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Health Care Reform


30 Day Free Client Portal TrialSigned into law in March 2010, the Affordable Care Act (ACA) is the most sweeping health care legislation passed by Congress since the adoption of Medicare in the 1960s. The precise impact of the ACA will continue to be shaped by new rules and guidance developed by the federal agencies in support of the law.

Some provisions of the ACA, including insurance market reforms, such as increased access for dependents and the prohibition of lifetime limits on coverage, have already impacted health care benefits for many.  Other provisions, such as requiring all Americans to obtain health care coverage and the establishment of insurance exchanges, will not take effect until 2014 and beyond.

At HRBC, we are committed to complying with health care law and to helping you understand its impact. The information throughout this site on health care reform is provided for informational purposes only and should not be construed as, or relied upon, as legal or any other advice.  Employer Groups should consult with their own legal counsel for a comprehensive explanation of the rules and the proper application of these rules to their particular situation.

Wellness Programs and Health Care Reform

The Affordable Care Act includes a number of provisions designed to promote wellness programs. Wellness programs are intended to improve and promote health and fitness. The programs are usually offered through the workplace, although insurance plans can offer them directly to their enrollees. The new law promotes wellness programs through premium incentives and state programs that reward people and employer groups for participating in these programs, as well as small business grants that encourage employers to offer these programs in the workplace.

Choice of Provider

The ACA provides that if a group health plan, or a health insurance issuer offering group or individual health insurance coverage, requires or provides for designation of a participating primary care provider (PCP), then the plan or issuer must permit the designation of any participating primary care provider (or any participating pediatrician for child member if plan requires designation of PCP for child) who is available to accept a participant, beneficiary, or enrollee.

In addition, plans and issuers that provide coverage for obstetrical or gynecological (OB/GYN) care, and that require the designation of a participating primary care provider, must allow direct access to an OB/GYN provided by a participating health care professional.

Health Care Reform Individual Mandate

Beginning in 2014, the Affordable Care Act includes a mandate for most individuals to have health insurance or potentially pay a penalty for noncompliance. Individuals will be required to maintain minimum essential coverage for themselves and their dependents. Some individuals will be exempt from the mandate or the penalty, while others may be given financial assistance to help them pay for the cost of health insurance.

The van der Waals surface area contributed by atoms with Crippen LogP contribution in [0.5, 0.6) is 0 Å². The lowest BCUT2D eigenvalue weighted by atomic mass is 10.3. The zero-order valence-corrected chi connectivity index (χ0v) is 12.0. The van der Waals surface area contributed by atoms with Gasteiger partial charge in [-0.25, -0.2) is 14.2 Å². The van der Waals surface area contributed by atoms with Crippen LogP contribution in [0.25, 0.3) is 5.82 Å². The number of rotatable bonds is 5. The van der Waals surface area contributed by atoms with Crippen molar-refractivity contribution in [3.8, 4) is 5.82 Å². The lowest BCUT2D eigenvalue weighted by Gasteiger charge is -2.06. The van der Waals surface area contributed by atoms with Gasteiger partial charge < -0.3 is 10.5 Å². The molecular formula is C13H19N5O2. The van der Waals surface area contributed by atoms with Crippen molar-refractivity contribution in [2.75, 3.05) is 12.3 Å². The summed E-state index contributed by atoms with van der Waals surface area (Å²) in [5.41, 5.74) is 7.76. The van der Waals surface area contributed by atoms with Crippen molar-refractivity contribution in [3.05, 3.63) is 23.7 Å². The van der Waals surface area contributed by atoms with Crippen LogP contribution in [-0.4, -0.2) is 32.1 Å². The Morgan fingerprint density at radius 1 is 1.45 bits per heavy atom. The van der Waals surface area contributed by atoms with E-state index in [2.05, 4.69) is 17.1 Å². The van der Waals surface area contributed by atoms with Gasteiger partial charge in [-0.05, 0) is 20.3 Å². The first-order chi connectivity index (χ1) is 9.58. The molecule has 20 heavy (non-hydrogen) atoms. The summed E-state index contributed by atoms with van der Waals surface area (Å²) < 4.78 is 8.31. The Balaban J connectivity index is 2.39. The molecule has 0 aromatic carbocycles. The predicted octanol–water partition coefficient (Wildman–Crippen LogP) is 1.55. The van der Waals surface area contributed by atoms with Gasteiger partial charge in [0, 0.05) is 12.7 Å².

What type of coverage satisfies the individual mandate?

“Minimum essential coverage”

What is minimum essential coverage?

Minimum essential coverage is defined as:
•Coverage under certain government-sponsored plans
•Employer-sponsored plans, with respect to any employee
•Plans in the individual market,
•Grandfathered health plans; and
•Any other health benefits coverage, such as a state health benefits risk pool, as
recognized by the HHS Secretary.  Minimum essential coverage does not include health insurance coverage consisting of excepted benefits, such as dental-only coverage.

How does “Minimum Essential Coverage” differ from “Essential Health Benefits”?

Essential health benefits are required to be offered by certain plans starting in 2014 as a component of the essential health benefit package.  They are also the benefits that are subject to the annual and lifetime dollar limit requirements.

This is different than minimum essential coverage, which refers to the coverage needed to avoid the individual mandate penalty.  Coverage does not have to include essential benefits to be minimum essential coverage.

Penalty for noncompliance

The penalty is the greater of:
•For 2014, $95 per uninsured person or 1 percent of household income over the filing threshold,
•For 2015, $325 per uninsured person or 2 percent of household income over the filing threshold, and
•For 2016 and beyond, $695 per uninsured person or 2.5 percent of household income over the filing threshold.

There is a family cap on the flat dollar amount (but not the percentage of income test) of 300 percent, and the overall penalty is capped at the national average premium of a bronze level plan purchases through an exchange.  For individuals under 18 years old, the applicable per person penalty is one-half of the amounts listed above.

Beginning in 2017, the penalties will be increased by the cost-of-living adjustment.

Who will be exempt from the mandate?

Individuals who have a religious exemption, those not lawfully present in the United States, and incarcerated individuals are exempt from the minimum essential coverage requirement.

Are there other exceptions to when the penalty may apply?

Yes.  A penalty will not be assessed on individuals who:

  1. Cannot afford coverage based on formulas contained in the law,
  2. Have income below the federal income tax filing threshold,
  3. Are members of Indian Tribes,
  4. Were uninsured for short coverage gaps of less than three months;
  5. Have received a hardship waiver from the Secretary, or are residing outside of the United States, or are bona fide residents of any possession of the United States.